Introduction:Aryl hydrocarbon receptor (AhR) is a ligand-dependent transcription factor well known to generate biological responses to dioxins. A recent study indicated that kynurenine was an endogenous ligand of AhR and was associated with suppression of the antitumor response. The essential amino acid tryptophan metabolism proceeds via the enzymes IDO, which generates the immunosuppressive metabolites, such as kynurenine. Accumulation of these tryptophan derivatives block antigen-specific T-cell proliferation and induces T-cell death through the AhR. IDO is known to be produced by tumor cells and by some immune cells, such as dendritic cells and macrophages, which reside in tumor-draining lymph nodes or are recruited to tumors. IDO is overexpressed in several human cancers, including prostate, breast, brain, and hematologic malignancies.We previously showed that both IDO expression by tumor cells and high serum kynurenine levels correlate with poor prognosis in non-Hodgkin lymphoma patients. We also revealed that tumor IDO activity can inhibit CD19-specific chimeric antigen-receptor (CAR) T-cells (CARTs) therapy through the action of tryptophan metabolites (Blood. 2015; 125(25): 3905-3916). Therefore, we focused on the AhR in T-cells at IDO-positive tumor microenvironment.

Methods and Results:We collected PBMCs from healthy blood donors, and activated the cells with anti-CD3 and anti-CD28 Abs, which mimic physiological T-cell activation. We measured the expression of AhR in activated T-cells using by flow cytometry, and found that the range of expression were from 4.5% to 38%. We then studied the effect of kynurenine on the proliferation of T-cells. The proliferation was assessed by MTS assay. We found that kynurenine significantly inhibited the proliferation of T-cells with high expression of AhR. The percentage inhibition with kynurenine 25µM was 33%. While T-cells with low expression of AhR were not inhibited with even 50µM of kynurenine. To investigate potential mechanisms of T-cell inhibition by kynurenine, we assessed the effect of kynurenine on T-cell apoptosis. We found that kynurenine was also associated with increased the apoptosis of T-cells with high AhR, as assessed by Annexin-V staining (percent Annexin-V positive and 7-AAD negative cells in 0 and 25 µM kynurenine was 11.8% and 36%, respectively). To evaluate the effect of inhibiting AhR in T-cells, we used AhR inhibitor (CH-223191). We found that CH-223191 could blocked the inhibitory effects of kynurenine on T-cells. The percent Annexin-V positive and 7-AAD negative cells in 25 µM kynurenine plus CH-223191 was 22.5%. Next, to assess the functional effects of tryptophan metabolites on the T-cells, we cocultured T-cells (1x106) with GFP-transduced wild-type Raji cells or IDO-transduced Raji cells (1x106). After 72 hours, cells were stained with CD8 antibody to distinguish tumor (GFP+ CD8-) and T-cells (GFP- CD8+). We found that the percentage of T-cells with high AhR in culture with IDO negative and positive Raji cells was 46.7% and 61.4%, respectively, while the percentage of T-cells with low AhR was 41.6% and 39.4%. These data showed that only T-cells with high AhR were inhibited at IDO-positive tumor microenvironment. Next, bone marrow (BM) samples were obtained from multiple myeloma (MM) patients at diagnosis. We could generated the activated T-cells from 10 of 12 BM samples. The expression of AhR in T-cells was ranged from 3.3% to 26.6%. We found that there was a positive correlation between the expression of AhR and the proportion of plasma cells in BM (r=0.76, P=0.04).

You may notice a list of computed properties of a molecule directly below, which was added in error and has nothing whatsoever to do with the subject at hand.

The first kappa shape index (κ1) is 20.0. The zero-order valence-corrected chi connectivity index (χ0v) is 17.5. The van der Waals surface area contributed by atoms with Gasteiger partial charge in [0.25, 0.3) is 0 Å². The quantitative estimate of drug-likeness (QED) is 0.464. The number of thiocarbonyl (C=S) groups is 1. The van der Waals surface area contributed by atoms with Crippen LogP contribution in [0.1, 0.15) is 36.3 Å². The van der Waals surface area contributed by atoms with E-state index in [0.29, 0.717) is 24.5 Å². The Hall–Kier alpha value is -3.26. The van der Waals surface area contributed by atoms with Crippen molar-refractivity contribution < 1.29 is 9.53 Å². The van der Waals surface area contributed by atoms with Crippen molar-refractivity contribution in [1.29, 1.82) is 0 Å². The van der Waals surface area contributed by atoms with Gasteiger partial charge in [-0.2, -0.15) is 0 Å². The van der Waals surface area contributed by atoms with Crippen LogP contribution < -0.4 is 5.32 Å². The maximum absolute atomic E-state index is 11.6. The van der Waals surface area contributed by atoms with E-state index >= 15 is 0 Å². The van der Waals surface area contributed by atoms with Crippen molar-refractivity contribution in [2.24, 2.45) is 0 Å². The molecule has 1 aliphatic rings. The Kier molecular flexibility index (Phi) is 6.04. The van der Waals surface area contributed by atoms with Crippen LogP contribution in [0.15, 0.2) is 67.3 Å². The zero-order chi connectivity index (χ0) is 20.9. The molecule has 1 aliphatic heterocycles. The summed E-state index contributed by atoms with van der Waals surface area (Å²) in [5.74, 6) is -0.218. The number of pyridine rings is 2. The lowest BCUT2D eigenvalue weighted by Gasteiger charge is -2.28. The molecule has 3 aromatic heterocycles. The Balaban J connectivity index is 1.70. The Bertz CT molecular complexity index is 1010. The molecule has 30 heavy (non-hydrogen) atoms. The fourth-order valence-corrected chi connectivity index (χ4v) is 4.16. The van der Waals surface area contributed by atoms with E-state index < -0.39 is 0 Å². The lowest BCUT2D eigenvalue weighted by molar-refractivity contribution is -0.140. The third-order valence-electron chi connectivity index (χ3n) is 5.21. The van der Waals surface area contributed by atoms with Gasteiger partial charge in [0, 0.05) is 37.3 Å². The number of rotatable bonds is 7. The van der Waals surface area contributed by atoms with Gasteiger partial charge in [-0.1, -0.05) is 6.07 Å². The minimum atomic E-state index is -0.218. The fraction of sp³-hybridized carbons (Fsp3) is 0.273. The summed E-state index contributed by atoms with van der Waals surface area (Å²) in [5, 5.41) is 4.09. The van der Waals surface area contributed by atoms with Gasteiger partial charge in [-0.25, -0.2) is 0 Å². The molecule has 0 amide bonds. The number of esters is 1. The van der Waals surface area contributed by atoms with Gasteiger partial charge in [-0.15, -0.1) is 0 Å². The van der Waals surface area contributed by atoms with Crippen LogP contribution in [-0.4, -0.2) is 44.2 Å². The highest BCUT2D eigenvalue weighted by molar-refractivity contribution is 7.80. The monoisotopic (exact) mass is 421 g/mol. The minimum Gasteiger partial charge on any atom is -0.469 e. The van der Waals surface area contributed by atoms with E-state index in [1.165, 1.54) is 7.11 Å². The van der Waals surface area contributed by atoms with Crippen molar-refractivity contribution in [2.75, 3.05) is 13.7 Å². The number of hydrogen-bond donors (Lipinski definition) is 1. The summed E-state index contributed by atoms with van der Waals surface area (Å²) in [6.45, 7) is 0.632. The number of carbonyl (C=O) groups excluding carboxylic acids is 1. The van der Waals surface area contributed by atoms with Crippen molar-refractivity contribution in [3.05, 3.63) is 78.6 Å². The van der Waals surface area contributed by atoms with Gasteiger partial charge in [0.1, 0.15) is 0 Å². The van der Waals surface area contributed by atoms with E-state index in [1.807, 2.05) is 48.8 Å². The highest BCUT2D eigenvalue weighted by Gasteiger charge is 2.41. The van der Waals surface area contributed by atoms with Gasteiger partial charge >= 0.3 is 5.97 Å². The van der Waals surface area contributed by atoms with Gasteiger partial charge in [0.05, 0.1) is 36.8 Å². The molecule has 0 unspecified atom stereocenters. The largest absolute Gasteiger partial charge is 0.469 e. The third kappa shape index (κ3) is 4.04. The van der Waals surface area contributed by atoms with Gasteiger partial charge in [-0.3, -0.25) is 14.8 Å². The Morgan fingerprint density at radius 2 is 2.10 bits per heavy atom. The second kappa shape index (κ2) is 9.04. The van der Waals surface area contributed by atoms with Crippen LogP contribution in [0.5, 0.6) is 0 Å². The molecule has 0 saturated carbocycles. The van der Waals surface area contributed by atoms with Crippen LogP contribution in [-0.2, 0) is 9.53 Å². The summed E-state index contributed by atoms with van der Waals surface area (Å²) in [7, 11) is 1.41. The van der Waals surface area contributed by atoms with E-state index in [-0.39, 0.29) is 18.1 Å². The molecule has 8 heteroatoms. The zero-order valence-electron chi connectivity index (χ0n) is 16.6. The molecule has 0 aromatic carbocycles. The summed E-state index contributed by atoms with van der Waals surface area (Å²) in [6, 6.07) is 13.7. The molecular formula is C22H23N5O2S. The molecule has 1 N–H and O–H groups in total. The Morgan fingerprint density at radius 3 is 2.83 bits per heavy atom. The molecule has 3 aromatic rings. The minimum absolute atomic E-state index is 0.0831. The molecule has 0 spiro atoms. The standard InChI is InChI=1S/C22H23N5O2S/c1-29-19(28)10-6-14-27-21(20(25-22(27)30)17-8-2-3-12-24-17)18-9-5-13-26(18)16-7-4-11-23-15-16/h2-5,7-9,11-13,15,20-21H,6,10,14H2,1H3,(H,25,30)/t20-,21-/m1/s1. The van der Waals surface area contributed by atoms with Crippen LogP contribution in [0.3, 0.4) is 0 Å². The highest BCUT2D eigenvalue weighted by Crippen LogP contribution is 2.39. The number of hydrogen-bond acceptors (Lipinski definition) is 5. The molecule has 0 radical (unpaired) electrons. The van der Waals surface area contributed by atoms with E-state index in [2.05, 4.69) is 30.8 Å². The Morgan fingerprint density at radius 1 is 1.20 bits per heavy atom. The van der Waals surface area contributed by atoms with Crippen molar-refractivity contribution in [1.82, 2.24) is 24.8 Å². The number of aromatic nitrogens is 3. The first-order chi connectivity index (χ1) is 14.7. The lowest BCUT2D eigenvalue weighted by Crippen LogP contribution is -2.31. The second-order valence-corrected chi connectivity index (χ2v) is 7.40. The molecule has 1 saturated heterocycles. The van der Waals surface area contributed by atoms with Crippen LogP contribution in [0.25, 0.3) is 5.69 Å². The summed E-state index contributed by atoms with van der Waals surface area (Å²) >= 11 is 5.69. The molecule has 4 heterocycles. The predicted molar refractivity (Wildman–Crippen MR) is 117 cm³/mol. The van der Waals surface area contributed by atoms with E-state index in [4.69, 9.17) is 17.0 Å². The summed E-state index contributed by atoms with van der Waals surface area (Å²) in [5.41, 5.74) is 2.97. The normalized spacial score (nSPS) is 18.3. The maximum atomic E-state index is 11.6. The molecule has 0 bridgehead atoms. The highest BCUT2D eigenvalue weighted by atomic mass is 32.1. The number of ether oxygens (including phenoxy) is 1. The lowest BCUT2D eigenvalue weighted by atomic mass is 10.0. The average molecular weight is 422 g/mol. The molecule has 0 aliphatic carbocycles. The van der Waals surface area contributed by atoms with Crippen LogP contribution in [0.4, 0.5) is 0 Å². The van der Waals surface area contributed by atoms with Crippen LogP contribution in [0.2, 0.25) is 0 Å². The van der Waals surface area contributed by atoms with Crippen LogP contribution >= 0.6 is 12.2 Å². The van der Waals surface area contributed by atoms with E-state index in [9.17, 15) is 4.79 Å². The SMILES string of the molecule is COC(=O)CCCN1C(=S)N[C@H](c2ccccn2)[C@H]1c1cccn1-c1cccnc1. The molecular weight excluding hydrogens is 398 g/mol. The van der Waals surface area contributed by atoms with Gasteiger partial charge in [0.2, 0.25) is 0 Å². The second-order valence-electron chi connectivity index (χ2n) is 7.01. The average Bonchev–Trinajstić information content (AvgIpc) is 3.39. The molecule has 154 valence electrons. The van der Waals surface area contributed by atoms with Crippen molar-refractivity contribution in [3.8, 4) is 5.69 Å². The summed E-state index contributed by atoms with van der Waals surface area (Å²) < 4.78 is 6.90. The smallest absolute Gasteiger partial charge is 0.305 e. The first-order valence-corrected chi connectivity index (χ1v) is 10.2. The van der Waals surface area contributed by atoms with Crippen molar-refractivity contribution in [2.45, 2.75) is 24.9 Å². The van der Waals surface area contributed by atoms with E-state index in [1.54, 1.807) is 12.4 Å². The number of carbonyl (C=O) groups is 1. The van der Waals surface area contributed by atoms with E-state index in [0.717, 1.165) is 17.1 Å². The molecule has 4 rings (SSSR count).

Discussion:The expression of AhR in activated T cells play an important role in the effect of kynurenine, which is a metabolite produced by IDO. A few clinical trials are evaluating the effects of IDO inhibitors that competitively block the degradation of tryptophan to kynurenine by the enzyme. Because anti-PD-1 and anti-CTLA-4 therapies, which block directly the inhibitory signal in T-cells, have been getting some clinical benefits against such as melanoma and Hodgkin lymphoma. Therefore, AhR in T cells might be a target for IDO-positive hematological malignancies.


No relevant conflicts of interest to declare.

Author notes


Asterisk with author names denotes non-ASH members.